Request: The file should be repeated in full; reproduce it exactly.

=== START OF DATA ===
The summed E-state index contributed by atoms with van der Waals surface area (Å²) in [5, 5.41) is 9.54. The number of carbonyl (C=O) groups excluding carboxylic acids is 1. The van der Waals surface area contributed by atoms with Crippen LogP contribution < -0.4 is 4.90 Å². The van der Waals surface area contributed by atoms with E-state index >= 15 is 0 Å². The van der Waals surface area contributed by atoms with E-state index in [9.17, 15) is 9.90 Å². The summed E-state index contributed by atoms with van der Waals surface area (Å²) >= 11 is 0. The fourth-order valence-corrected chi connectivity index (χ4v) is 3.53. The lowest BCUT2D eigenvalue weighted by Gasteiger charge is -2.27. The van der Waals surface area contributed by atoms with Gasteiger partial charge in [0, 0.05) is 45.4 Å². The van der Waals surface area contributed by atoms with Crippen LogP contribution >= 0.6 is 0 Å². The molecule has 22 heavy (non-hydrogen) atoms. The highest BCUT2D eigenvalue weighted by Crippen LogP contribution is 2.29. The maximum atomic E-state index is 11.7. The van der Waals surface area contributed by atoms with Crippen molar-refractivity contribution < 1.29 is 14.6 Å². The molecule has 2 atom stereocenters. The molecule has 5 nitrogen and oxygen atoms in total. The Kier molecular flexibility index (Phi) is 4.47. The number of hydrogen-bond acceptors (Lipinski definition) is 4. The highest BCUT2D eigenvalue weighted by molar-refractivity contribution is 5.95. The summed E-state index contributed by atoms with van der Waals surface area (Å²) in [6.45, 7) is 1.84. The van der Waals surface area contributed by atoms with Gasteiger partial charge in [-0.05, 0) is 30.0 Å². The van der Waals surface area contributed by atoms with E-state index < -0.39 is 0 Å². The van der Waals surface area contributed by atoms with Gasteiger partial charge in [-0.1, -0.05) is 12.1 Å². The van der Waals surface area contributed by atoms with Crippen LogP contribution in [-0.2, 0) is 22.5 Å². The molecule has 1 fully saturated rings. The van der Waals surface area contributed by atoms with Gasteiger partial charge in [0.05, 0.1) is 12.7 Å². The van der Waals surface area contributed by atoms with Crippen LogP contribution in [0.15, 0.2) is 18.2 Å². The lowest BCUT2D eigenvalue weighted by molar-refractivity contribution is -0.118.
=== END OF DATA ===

The summed E-state index contributed by atoms with van der Waals surface area (Å²) in [5, 5.41) is 9.54. The number of carbonyl (C=O) groups excluding carboxylic acids is 1. The van der Waals surface area contributed by atoms with Crippen LogP contribution < -0.4 is 4.90 Å². The van der Waals surface area contributed by atoms with E-state index >= 15 is 0 Å². The van der Waals surface area contributed by atoms with E-state index in [9.17, 15) is 9.90 Å². The summed E-state index contributed by atoms with van der Waals surface area (Å²) >= 11 is 0. The fourth-order valence-corrected chi connectivity index (χ4v) is 3.53. The lowest BCUT2D eigenvalue weighted by Gasteiger charge is -2.27. The van der Waals surface area contributed by atoms with Gasteiger partial charge in [0, 0.05) is 45.4 Å². The van der Waals surface area contributed by atoms with Crippen LogP contribution >= 0.6 is 0 Å². The molecule has 22 heavy (non-hydrogen) atoms. The highest BCUT2D eigenvalue weighted by Crippen LogP contribution is 2.29. The maximum atomic E-state index is 11.7. The van der Waals surface area contributed by atoms with Crippen molar-refractivity contribution < 1.29 is 14.6 Å². The molecule has 2 atom stereocenters. The molecule has 5 nitrogen and oxygen atoms in total. The Kier molecular flexibility index (Phi) is 4.47. The number of hydrogen-bond acceptors (Lipinski definition) is 4. The highest BCUT2D eigenvalue weighted by molar-refractivity contribution is 5.95. The summed E-state index contributed by atoms with van der Waals surface area (Å²) in [6.45, 7) is 1.84. The van der Waals surface area contributed by atoms with Gasteiger partial charge in [-0.05, 0) is 30.0 Å². The van der Waals surface area contributed by atoms with E-state index < -0.39 is 0 Å². The van der Waals surface area contributed by atoms with Gasteiger partial charge in [-0.1, -0.05) is 12.1 Å². The van der Waals surface area contributed by atoms with Crippen LogP contribution in [-0.2, 0) is 22.5 Å². The molecule has 1 fully saturated rings. The van der Waals surface area contributed by atoms with Gasteiger partial charge in [0.05, 0.1) is 12.7 Å². The van der Waals surface area contributed by atoms with Crippen LogP contribution in [0.15, 0.2) is 18.2 Å². The lowest BCUT2D eigenvalue weighted by molar-refractivity contribution is -0.118.